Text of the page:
The Statute Of Limitations Is Key To Many Lawsuits Between Banks And Consumers

23 May 2022 | Blog

The statute of limitations is a procedural exception that is a daily occurrence in litigation between consumers and banks, as well as on decision making tables at both national and EU courts and tribunals. Lawsuits on the distribution of mortgage expenses, claims on arrangement fees, amounts to be returned in cases of revolving credit cards with usurious interest rates, the ups and downs and the disparity of criteria regarding lawsuits filed by consumers affected by the mortgage loan reference index and controversial floor clauses, have a common denominator in terms of their object of debate and controversy: the possible prescription of brought actions.

In this context, according to David Viladecans Jiménez, Legal Department Manager at Tecnotramit, ‘there is unanimity in current doctrine and jurisprudence in concluding that the radical nullity action cannot lose effect or validity.’ Although there has been controversy regarding the restitutionary action derived from nullity, both the Court of Justice of the European Union (CJEU) and the Supreme Court (SC), as well as most public administrations, seem to opt for the prescription of the restitutionary action, subject to the general time limit for personal actions.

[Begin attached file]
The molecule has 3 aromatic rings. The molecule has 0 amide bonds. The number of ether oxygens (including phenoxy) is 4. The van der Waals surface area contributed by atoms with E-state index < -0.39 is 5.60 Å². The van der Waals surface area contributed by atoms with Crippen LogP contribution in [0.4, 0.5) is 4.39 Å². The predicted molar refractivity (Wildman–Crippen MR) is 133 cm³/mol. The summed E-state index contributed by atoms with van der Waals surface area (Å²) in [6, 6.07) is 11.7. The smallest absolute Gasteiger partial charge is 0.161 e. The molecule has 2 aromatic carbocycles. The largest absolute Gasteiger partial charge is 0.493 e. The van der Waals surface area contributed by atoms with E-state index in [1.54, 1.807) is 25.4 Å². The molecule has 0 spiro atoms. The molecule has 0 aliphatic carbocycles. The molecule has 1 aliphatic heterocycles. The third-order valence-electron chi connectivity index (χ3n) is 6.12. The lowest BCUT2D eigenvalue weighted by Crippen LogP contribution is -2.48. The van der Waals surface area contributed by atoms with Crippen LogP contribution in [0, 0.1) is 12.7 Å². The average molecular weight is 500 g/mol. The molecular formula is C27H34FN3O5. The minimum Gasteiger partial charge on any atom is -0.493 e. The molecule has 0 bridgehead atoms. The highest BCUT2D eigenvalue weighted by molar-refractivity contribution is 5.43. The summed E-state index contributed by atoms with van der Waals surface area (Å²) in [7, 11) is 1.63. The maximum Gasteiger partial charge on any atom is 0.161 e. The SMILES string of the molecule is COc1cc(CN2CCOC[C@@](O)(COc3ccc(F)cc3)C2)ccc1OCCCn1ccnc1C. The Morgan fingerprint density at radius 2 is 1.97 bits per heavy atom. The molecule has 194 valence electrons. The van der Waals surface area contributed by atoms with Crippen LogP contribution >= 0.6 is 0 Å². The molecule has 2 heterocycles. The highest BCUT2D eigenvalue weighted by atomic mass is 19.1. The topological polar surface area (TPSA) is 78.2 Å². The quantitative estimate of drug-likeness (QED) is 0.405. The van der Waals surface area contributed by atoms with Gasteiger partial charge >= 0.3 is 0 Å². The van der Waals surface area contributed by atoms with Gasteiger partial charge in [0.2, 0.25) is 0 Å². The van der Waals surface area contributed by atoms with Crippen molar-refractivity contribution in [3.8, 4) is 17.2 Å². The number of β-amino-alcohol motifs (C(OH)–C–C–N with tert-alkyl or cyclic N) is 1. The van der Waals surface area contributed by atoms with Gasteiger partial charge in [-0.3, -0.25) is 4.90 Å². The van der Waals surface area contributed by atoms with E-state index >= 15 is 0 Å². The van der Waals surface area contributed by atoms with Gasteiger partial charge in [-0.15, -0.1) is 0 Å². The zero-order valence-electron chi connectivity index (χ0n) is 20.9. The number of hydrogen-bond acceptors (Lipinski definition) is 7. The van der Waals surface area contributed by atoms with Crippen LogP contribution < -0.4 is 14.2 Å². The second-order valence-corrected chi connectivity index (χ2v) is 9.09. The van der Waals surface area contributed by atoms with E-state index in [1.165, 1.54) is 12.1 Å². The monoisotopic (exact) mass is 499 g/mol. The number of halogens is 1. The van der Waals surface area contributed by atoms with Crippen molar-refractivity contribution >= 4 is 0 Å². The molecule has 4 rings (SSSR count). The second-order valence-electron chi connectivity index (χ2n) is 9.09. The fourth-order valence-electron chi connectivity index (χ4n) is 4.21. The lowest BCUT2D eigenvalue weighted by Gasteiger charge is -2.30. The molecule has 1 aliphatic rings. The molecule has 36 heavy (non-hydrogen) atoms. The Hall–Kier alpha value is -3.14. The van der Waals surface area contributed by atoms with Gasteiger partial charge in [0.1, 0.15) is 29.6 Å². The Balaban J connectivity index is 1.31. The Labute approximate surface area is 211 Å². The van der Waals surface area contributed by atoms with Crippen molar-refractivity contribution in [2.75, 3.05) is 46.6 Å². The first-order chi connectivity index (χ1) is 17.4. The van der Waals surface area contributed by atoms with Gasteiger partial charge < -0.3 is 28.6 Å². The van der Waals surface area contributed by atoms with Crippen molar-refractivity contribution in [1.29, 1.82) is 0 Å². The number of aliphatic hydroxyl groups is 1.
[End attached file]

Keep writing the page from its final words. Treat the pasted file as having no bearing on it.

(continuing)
Spanish and EU courts set clear precedents

In the European legal field, following CJEU’s rulings from 16th July 2020 and 22nd April 2021, it has been established that the declaratory action for nullity is not time-barred; that it is compatible with the Directive that the restitutionary action linked to the declaratory action for nullity is time-barred; and that limitation periods of 2 and 3 years are reasonable and admissible.

Moreover, it was also stated that principles of ‘equivalence’ and ‘effectiveness’ must be respected. On the one hand, equivalence is respected when same time limits apply to the consumer as do to other actions. On the other one, effectiveness must ensure that consumers can effectively exercise their rights. Therefore, neither the dies a quo nor the time limit can make it impossible or excessively difficult for the consumer to exercise their rights. In fact, there is no statute of limitations in relation to the restitution of clauses which can continue to have effects, and which leave the consumer unaware of the full impact.

In Spain, the First Chamber of the Supreme Court, by Order dated 22nd July 2021, admitted the possibility of prescription and raised doubts about the day on which the period begins. The vast majority of public administrations currently admit the prescription of the restitutionary action, although dies a quo is placed at a different time. The Spanish system guarantees the principle of effectiveness by means of extended periods and interruption by a mere extrajudicial claim.